Cups with Coriander: Reflections
I realized, after I blew the first stop sign, that I was driving distractedly. I caught a glimpse of a patrol car crouched by the roadside and slowed down.
But I couldn’t seem to slow down my thoughts. They drifted back and forth between memories and self-remonstrances, in a helpless haze of misery.
Nothing was getting easier. When I was a teenager, I had thought that I’d have my life settled by 30…35 at the latest. That I’d have no uncertainties or doubts; that I’d just settle in to live the life that I’d created.
Yet here I was, creeping up on 40, and no closer to having all the answers than I was at 19…in fact, I felt like I had more questions and fewer answers.
I was a snap-judgment kind of woman. I was impatient; I was harsh…I knew that. What most people didn’t know was that I applied that same austerity to myself. And at that moment, I was raking myself over the coals.
Had I been jealous of Cori? Yes. If I couldn’t admit it to her, at least I could admit it to myself. Everything seemed to come easily to her; she had multiple talents and endless admirers. Therefore I assumed her ‘tortured’ times were to garner her attention and make her appear to have depth.
When I thought it out like that, I realized the extent of my bitchiness. How could I feel that way about someone I claimed as a friend?
College with Cori had brought me a mixture of envy and awe. Hers was life of dramatic extremes, so much so that she seemed like a character in a novel come to life. Some days, it would seem like the universe bent to her will; others, I would witness her overcome a challenge that would crush most people in a flush of devastating grace, which only drew more people to her. As my envy outgrew my awe, I began to feel like the adversities were manufactured for just that purpose.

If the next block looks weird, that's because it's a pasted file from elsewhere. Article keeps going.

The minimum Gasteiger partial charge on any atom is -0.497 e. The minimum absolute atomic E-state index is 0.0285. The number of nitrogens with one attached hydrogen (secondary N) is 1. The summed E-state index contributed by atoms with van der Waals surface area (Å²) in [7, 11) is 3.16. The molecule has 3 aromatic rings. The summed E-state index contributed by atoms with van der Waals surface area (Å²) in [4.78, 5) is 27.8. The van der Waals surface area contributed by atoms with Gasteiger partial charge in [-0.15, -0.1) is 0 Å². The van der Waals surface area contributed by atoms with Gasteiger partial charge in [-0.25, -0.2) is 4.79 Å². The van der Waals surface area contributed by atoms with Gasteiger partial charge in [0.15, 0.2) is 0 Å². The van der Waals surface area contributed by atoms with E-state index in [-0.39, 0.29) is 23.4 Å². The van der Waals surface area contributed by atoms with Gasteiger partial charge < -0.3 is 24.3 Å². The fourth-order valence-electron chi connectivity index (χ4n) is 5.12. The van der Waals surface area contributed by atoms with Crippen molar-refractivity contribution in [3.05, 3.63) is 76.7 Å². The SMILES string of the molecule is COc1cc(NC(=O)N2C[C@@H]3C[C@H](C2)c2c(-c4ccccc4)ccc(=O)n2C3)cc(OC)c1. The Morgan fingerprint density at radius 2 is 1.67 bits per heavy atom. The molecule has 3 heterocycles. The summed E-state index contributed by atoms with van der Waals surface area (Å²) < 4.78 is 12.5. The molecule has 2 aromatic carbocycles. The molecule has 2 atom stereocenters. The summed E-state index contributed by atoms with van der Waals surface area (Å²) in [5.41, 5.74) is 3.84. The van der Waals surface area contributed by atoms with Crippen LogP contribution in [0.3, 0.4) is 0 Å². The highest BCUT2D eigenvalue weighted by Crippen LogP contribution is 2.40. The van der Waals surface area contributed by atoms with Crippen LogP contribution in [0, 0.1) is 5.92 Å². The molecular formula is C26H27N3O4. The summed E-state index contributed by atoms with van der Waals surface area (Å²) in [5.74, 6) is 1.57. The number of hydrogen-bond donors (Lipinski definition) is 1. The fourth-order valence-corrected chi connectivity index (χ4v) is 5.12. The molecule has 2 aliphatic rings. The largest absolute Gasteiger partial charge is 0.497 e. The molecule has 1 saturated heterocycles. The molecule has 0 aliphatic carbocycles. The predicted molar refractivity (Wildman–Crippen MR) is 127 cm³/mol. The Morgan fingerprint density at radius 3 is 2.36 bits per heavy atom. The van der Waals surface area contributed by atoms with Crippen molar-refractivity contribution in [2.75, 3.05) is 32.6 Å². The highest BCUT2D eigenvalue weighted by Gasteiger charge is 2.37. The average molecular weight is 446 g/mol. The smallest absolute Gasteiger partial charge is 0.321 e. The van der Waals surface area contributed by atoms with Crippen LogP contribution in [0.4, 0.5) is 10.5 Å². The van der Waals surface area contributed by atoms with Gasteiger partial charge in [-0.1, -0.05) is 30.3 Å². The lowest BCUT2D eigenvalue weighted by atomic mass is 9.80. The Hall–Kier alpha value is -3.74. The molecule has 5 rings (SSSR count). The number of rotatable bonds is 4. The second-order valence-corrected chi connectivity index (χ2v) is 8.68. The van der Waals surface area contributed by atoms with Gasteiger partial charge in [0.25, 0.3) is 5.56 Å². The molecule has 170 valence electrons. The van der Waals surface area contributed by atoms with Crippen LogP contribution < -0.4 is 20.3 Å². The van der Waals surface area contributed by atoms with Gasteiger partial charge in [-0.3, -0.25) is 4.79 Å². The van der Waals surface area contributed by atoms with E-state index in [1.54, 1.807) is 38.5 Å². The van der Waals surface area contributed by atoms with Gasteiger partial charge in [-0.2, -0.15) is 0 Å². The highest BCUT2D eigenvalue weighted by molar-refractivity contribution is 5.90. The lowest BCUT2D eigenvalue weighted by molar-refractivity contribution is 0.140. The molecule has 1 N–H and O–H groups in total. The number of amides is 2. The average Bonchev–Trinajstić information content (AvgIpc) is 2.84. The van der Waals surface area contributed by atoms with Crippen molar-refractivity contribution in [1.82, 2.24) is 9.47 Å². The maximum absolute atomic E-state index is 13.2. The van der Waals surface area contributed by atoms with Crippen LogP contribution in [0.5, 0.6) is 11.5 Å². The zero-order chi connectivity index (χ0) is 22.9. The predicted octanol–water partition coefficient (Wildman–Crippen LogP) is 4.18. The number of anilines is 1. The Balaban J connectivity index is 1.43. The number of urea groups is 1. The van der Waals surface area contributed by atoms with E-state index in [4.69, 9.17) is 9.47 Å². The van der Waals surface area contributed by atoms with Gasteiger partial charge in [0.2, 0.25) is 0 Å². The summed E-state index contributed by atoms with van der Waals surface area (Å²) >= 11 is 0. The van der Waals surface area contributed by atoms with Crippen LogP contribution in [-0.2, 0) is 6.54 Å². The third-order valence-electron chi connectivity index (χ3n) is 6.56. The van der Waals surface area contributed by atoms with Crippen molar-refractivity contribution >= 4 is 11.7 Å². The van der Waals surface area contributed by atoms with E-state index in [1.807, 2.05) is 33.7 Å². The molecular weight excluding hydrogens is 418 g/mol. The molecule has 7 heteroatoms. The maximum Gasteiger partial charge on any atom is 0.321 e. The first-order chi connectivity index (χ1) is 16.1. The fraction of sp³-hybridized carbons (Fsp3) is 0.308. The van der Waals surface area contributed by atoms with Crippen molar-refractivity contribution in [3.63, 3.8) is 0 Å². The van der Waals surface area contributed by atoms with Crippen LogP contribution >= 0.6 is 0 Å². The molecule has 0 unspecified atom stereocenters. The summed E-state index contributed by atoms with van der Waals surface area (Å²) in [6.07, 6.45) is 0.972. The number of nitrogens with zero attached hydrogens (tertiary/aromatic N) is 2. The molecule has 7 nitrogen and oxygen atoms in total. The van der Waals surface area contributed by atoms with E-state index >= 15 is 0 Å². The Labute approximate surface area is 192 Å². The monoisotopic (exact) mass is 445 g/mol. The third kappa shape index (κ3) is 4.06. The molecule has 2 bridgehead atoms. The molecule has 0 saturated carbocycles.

But I never completely lost the awe…it kept me close to her. And the prestige that came with being her closest confidant fed my anemic ego.
Perhaps it kept me from finding an identity outside of her. I was Cori’s sidekick, her wingman. She liked to say we were partners in crime, but everyone knew that Cori had no partners…only underlings.
When she got her first job out of college, she asked me to move to the same city and share an apartment. Her “but you can do your thing anywhere!” seemed so dismissive of my career plans to me at the time, but, as I sat there, and the memories trickled through my brain, I realized that she simply was desperate not to be alone.
My own insecurities caused me to think her unkind. I couldn’t imagine that she truly thought of me as her best friend, and so I painted her as a diva who viewed me as a toadie. Did I ever really see her clearly and truly?
I turned into the parking lot of the hospital and found a spot near the entrance. I cut the engine and sat staring into the reflection on the sliding glass door.
A frowning, sad woman, clutching her steering wheel, stared out, tormented …and I wondered who she was. I found myself wishing she wasn’t me.
My phone sprang to life, breaking my reverie, and I fumbled through my purse to grab it. I managed to answer on the last ring just in time to hear Liam’s voice…broken, heavy, slow.
“She’s gone, Ellen. She’s gone.”
previous: Cups with Coriander – Stirring
more by VK LYNNE
photograph by Hon Kim
Hire An Editor